Most of us know not to plant watermelons in the mountains or aspen trees at the beach. But when it comes to the countless plants available to gardeners and landscapers at the nursery, things can get murky. That’s when a handy tool called the USDA Plant Hardiness Zone Map can make all the difference. Not only can it tell you what plants will survive where, but it can also ensure a year’s worth of success in the garden.
HOW THE HARDINESS MAP CAME TO BE
Imagine not knowing if a plant was better suited to dry conditions or a tropical environment. Or if the flower you saw in Boston could survive back in Washington, DC. In the early 1900s, people were concerned about these things, too. So in 1927, researchers at Harvard’s Arnold Arboretum decided to create a standard by which people could determine which plants were most likely to thrive at a given location.
Boston skyline as viewed from the Arnold Arboretum
Originally composed of eight ‘climatic’ zones, the Arnold map was based on a survey of plants and their ability to survive in different regions of the country. Regrettably, the lines marking the regions’ borders were poorly defined.
The 1927 Arnold Map/Courtesy Arnold Arboretum Archives
Over the following decades, the map was updated to include two more zones until eventually falling out of favor.
Meanwhile in 1960, the United States Department of Agriculture (USDA) published what would later become the standard for gardeners and nurserymen throughout North America. Entitled the USDA Plant Hardiness Zone Map, it divided geographic areas by average annual minimum temperatures. And in contrast to the Arnold map, it established a uniform system of zones based on 10° Fahrenheit ranges.
The 1960 USDA Plant Hardiness Zone Map
In 1990, the USDA updated the map to include a growing body of weather data. While retaining the 10° Fahrenheit system, it further broke things down into 5° F zones labeled (a) and (b).
The 1990 USDA Plant Hardiness Zone Map
THE ZONES SHIFTED OVER TIME
In 2012, the USDA published yet another map. This new interactive map comprised data collected from weather stations over a 30-year period. In general, it shifted hardiness zone boundaries one 5° F zone warmer than the previous maps. It also added two more tropical/subtropical zones.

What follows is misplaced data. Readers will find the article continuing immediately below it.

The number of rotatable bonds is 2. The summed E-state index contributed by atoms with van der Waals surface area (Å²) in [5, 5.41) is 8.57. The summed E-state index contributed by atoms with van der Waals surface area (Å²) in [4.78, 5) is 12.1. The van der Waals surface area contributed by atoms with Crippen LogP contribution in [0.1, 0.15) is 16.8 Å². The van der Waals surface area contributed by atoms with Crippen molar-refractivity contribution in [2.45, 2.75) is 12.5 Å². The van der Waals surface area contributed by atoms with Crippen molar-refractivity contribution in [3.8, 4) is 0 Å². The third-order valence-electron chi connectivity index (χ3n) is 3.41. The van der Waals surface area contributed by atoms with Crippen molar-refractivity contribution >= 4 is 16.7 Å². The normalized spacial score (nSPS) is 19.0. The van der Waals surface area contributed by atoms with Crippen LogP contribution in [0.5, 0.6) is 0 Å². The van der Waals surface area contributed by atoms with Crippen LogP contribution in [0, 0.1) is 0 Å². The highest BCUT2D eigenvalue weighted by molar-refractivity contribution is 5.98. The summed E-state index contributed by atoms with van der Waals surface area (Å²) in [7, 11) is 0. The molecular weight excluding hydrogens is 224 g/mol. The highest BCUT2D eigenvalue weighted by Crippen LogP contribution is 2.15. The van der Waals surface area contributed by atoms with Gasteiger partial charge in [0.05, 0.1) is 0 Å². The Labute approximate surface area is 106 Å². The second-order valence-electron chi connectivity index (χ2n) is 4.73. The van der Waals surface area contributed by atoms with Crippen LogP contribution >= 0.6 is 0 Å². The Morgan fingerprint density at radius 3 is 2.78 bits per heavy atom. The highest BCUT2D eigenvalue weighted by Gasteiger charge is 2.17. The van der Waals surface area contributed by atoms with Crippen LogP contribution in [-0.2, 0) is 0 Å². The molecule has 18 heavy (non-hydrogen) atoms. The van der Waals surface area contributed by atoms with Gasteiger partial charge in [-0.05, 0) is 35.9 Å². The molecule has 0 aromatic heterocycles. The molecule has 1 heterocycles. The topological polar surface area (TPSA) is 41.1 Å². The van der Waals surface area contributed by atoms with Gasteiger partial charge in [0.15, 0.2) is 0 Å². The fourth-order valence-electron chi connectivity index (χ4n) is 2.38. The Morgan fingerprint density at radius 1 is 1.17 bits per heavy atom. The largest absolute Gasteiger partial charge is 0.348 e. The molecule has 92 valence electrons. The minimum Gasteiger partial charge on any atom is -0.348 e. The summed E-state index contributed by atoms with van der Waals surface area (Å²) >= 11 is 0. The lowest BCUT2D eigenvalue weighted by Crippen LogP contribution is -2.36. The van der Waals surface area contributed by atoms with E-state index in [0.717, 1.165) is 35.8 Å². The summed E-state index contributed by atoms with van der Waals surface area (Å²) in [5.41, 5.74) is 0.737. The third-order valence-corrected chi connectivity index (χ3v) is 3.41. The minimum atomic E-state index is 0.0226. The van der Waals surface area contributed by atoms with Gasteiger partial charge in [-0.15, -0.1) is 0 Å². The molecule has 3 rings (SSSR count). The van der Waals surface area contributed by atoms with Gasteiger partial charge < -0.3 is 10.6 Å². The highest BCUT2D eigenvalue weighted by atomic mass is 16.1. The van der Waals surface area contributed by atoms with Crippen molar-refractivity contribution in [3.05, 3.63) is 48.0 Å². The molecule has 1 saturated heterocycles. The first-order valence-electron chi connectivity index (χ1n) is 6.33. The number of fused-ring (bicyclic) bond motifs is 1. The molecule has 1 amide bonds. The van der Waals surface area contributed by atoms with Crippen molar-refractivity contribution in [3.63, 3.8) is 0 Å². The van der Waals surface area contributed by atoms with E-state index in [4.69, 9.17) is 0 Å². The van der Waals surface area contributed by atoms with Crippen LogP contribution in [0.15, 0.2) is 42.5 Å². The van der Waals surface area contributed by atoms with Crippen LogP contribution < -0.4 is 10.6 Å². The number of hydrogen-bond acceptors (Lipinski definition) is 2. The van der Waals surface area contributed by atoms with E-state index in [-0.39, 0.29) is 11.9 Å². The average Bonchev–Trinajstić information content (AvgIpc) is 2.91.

The 2012 USDA Plant Hardiness Zone Map
Developed specifically for the internet, the new map includes a ZIP Code zone finder as well as static maps for each state. This is the map we use today.
HOW THE PLANT HARDINESS MAP WORKS
Today’s digital map has a total of 13 zones, each representing a 10° F difference in annual minimum winter temperatures. Each zone is further subdivided into 5° F increments, with (a) representing the lower temperature range and (b) representing the higher.
To check out what zone you’re in, click on the map. As an example, the state of Maryland where I live is located in zones 6 and 7. But my town is located in zone 7a.
The Maryland page of the USDA Plant Hardiness Zone Map
In the United States, the warmer zones have the higher numbers and the colder ones have the lower. Zones 9, 10 and 11 encompass the deep southern half of the country and the western coastal margins. The middle zones 6, 7, and 8 cover the middle portion of the mainland, and the colder zones 2-5 include the northern part of the central interior.
The coldest zone of all, zone 1, occurs in the northern part of Alaska. And the highest zones 12 and 13 (added in 2012), comprise Hawaii and Puerto Rico.
THINGS ARE HEATING UP
Still, one drawback of the map is that it doesn’t include anything about average maximum temperatures, which gardeners agree are beginning to affect plants. In fact, a growing body of evidence suggests that plants that can survive winter in their zone may not be able to handle the heat of the summer.
To address these concerns, the American Horticultural Society (AHS) has developed a Heat Zone Map. It’s similar to the Plant Hardiness Zone Map, but instead of depicting average annual minimum temperatures, it divides regions by average maximum temperature. This new map is slowly being adopted by nurseries to code plants’ heat and cold tolerance ranges to better reflect the climate of each area.
To see photos of my garden designs, including plant lists, check out my Instagram at carole.herebydesign. I post seasonally from spring through fall.